Creating how-to guides the easy way

Why every organization should be creating how-to guides:

In any work environment, employees will be asked to complete tasks outside of their usual areas of expertise. To ensure success in these circumstances, it is important to provide clear and concise instructions that demonstrate the correct way to carry out a task or process.

User manuals, tutorials, or how-to guides can help minimize errors and boost productivity while saving time and avoiding frequent inquiries from employees. They’re especially significant when complicated programmes are used that need detailed description.

Good work instructions can build a bridge from the product to the user but what is more, they can also help employees understand the whole company better and get used to existing and new work processes more quickly.

In this article, we will show you different types of how-to guides and address the most common mistakes that can occur when creating them. This will help you avoid these mistakes from the outset.

What challenges companies face when creating how-to guides.

The biggest hurdle for companies to create quality documentation is the time and effort it takes to make them.

And even if processes and procedures have already been documented, the second step is to ensure that the guides are always up-to-date and comply with the latest standards or reflect the latest version of an application.

It is no surprise that finding employees who are willing or able to create user-friendly how-to guides can be challenging. Very few companies employ professional technical writers leaving documentation to the IT department, which is already busy enough with day-to-day business.

This makes it all the more important for companies to establish a systematic approach to writing those docs and pave the way for every department to be able to create high-quality guides and documentation. To do this successfully requires time, capacities, and resources, knowledge as well as the right tools. Only then can they benefit from the numerous advantages that good documentation offers.

What are common formats for how-to guides and which one is right for you?

Whether you want to create a how-to guide, quickly capture a process for new team members, explain complex software, or simply document that one workflow that needs to be done every few years that no one can ever remember – you are faced with the same question every time. What format is best for these instructions?

Instructions, how-to guides, or manuals come in many different formats. You can communicate your content in writing or in video. There are also step-by-step guides with screenshots, which are usually accompanied by written instructions. Interactive guides can be accessed online or might directly overlay the action elements in the application you are using.

Which type of guide is best for you, of course, depends on the context and which tools you have available, as well as how much time you have to create these documents.

Video instructions, for example, may be produced quickly, but not everyone (=nobody!) wants to view a 60-minute video in order to promptly finish a process and instead prefers to “CTRL + F” search for the right spot inside an instruction.

It’s critical that you understand various types of work instructions and keep an eye on which one is the most effective for you.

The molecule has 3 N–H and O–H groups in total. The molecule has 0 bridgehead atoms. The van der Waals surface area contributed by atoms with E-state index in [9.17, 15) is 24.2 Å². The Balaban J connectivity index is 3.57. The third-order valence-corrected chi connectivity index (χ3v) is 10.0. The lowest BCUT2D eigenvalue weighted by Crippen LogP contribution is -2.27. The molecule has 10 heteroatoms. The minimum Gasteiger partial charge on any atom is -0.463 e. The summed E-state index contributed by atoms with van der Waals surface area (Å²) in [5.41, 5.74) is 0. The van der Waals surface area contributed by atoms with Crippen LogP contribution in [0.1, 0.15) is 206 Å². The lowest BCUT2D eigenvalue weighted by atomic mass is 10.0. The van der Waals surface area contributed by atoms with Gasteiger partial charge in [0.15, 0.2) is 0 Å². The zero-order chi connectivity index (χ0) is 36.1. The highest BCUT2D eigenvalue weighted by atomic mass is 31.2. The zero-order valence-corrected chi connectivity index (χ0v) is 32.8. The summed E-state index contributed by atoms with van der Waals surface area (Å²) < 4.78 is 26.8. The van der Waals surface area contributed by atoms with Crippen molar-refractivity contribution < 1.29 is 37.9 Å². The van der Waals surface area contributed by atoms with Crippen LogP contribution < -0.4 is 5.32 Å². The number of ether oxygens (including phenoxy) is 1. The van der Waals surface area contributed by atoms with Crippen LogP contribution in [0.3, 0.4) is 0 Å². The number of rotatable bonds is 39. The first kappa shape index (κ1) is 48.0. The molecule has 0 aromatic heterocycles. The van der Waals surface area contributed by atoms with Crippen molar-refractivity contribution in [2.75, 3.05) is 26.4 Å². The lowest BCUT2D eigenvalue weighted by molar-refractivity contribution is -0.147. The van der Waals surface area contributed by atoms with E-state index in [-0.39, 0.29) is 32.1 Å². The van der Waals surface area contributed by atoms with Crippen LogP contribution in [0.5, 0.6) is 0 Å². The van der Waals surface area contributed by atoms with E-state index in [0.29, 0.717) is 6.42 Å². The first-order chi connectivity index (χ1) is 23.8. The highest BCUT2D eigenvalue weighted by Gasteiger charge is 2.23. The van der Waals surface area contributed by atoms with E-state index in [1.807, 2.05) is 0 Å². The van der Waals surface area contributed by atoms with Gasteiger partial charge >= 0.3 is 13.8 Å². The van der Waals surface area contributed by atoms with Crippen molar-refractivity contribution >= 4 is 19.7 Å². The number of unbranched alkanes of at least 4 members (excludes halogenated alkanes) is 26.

Written instructions

The most commonly used type of work instruction in companies is written documentation. It consists of a text that contains all relevant information. Text instructions can work very well for higher-level processes, describe abstract procedures or get to the heart of overarching issues. If things get more specific and you need to describe a process or a product such as a software application in detail, then illustrated instructions are better suited for your purpose.

The illustrated guide

Illustrated instructions or step-by-step guides are very popular, but are not yet as widespread as written instructions. Illustrated how-to guides often contain screenshots and visual elements that can easily show and explain even highly complex programmes. With the help of highlights and tags, they can draw the viewer’s attention to key sections of a guide.

Apart from being made available offline or even as printed manuals, illustrated instructions can also be distributed electronically, e.g. via a knowledge database.

However, there is one potential disadvantage with these instructions.

If no standardized tools or streamlined documentation procedure exists, illustrated instructions are in most cases created with a screenshot tool and Word. This can become a big pain really fast. Without tools, instructions have to be created manually: screenshots need to be taken, instructive texts written, and all this on top of the day-to-day business. This disrupts the workflow and robs employees of their valuable time to do their actual jobs.

  The good news: You can save yourself the effort if you use tools that automatically document each step in the background as you perform a task. No need to pause your work, as the documentation is done for you. There are now several of these tools on the market, you can get an overview in our blog post on various documentation tools. If you have to document a whole host of applications, our documentation software FlowShare can help you with the effort. You can sign up for a free FlowShare trial version here.

When do you need a step-by-step guide?

Illustrated step-by-step guides are best suited especially for software documentation or detailed operating instructions that depict a complex process in a programme.